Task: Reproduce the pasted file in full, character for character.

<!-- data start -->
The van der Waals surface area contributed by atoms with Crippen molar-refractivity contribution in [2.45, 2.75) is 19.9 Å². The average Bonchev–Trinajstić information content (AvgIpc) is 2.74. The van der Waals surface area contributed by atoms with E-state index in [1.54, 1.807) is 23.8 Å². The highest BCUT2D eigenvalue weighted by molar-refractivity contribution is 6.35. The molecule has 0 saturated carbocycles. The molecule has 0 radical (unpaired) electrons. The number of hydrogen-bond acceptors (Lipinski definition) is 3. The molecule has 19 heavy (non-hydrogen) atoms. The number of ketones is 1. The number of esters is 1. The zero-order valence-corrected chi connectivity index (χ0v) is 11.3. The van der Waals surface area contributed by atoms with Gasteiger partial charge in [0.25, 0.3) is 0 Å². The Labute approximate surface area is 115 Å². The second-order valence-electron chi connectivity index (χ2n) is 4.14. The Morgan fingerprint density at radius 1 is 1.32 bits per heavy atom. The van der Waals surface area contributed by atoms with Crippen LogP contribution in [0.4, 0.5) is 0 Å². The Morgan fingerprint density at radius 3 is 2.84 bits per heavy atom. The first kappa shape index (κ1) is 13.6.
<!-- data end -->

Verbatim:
The van der Waals surface area contributed by atoms with Crippen molar-refractivity contribution in [2.45, 2.75) is 19.9 Å². The average Bonchev–Trinajstić information content (AvgIpc) is 2.74. The van der Waals surface area contributed by atoms with E-state index in [1.54, 1.807) is 23.8 Å². The highest BCUT2D eigenvalue weighted by molar-refractivity contribution is 6.35. The molecule has 0 saturated carbocycles. The molecule has 0 radical (unpaired) electrons. The number of hydrogen-bond acceptors (Lipinski definition) is 3. The molecule has 19 heavy (non-hydrogen) atoms. The number of ketones is 1. The number of esters is 1. The zero-order valence-corrected chi connectivity index (χ0v) is 11.3. The van der Waals surface area contributed by atoms with Gasteiger partial charge in [0.25, 0.3) is 0 Å². The Labute approximate surface area is 115 Å². The second-order valence-electron chi connectivity index (χ2n) is 4.14. The Morgan fingerprint density at radius 1 is 1.32 bits per heavy atom. The van der Waals surface area contributed by atoms with Crippen LogP contribution in [0.4, 0.5) is 0 Å². The Morgan fingerprint density at radius 3 is 2.84 bits per heavy atom. The first kappa shape index (κ1) is 13.6.